The Australian Olympic Committee's Olympics Unleashed programme has held its 100th school visit ©AOC

The Australian Olympic Committee’s (AOC) Olympics Unleashed program held its 100th school visit, helping to inspire the next generation of athletes.

The AUD$1.34 million (£766,000/$969,000/€851,000) project launched in September takes Olympians and Paralympians aspiring to compete at Tokyo 2020 into classrooms across Queensland to help inspire the students "to overcome challenges and find their passion".

So far the AOC claim the project has inspired more than 23,000 pupils across the state.

One of those to have conducted school visits is Rio 2016 Olympian and 2017 world kayak champion Alyce Burnett, who said it has been "incredible" to take part in the project.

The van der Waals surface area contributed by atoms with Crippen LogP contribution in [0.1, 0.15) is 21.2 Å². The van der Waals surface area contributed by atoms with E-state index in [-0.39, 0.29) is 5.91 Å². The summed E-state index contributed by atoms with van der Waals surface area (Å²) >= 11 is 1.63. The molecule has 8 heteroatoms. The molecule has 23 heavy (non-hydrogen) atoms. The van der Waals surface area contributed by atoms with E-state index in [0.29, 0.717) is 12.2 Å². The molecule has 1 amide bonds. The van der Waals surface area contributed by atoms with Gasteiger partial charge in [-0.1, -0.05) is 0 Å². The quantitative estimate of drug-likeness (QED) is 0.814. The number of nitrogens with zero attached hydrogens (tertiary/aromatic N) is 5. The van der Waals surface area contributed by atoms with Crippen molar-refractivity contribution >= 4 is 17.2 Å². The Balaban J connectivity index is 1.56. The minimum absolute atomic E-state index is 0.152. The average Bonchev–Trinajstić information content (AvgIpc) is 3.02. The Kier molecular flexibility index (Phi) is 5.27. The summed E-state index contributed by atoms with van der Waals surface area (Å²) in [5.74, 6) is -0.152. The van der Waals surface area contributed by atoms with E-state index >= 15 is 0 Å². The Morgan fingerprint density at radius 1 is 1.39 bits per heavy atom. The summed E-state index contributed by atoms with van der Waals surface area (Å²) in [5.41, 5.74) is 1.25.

"Every visit I’ve had such a great reaction, with the students wanting to know how they can be their best and how to overcome challenges – it really inspires me to work even harder for my next big event," she said.

The AOC say the programme has already inspired 23,000 school children ©AOC
The AOC say the programme has already inspired 23,000 school children ©AOC

Burnett added: "As an athlete sometimes we’re in a bubble, and it can be such a hard slog.

"But seeing how our story of hard work, persistence and trying to be our personal best can have on kids across Queensland really puts it into perspective."

AOC chief executive Matt Carroll said such visits can help inspire future generations to follow their passion.

"Olympians have stories that transcend sport - stories about hard work, dedication and showing resilience to overcome incredible challenges," he said.

"This has a real impact on students and can inspire them to be their own personal best - on the sporting field, at school and at home.

"With 100 visits this term and more than 250 visits from Cape York to Coolangatta already booked in for next year, we’re proud to see the impact Olympians can have right across Queensland."

The project has been delivered in partnership with the Queensland Government and aims to inspire students from years four to six.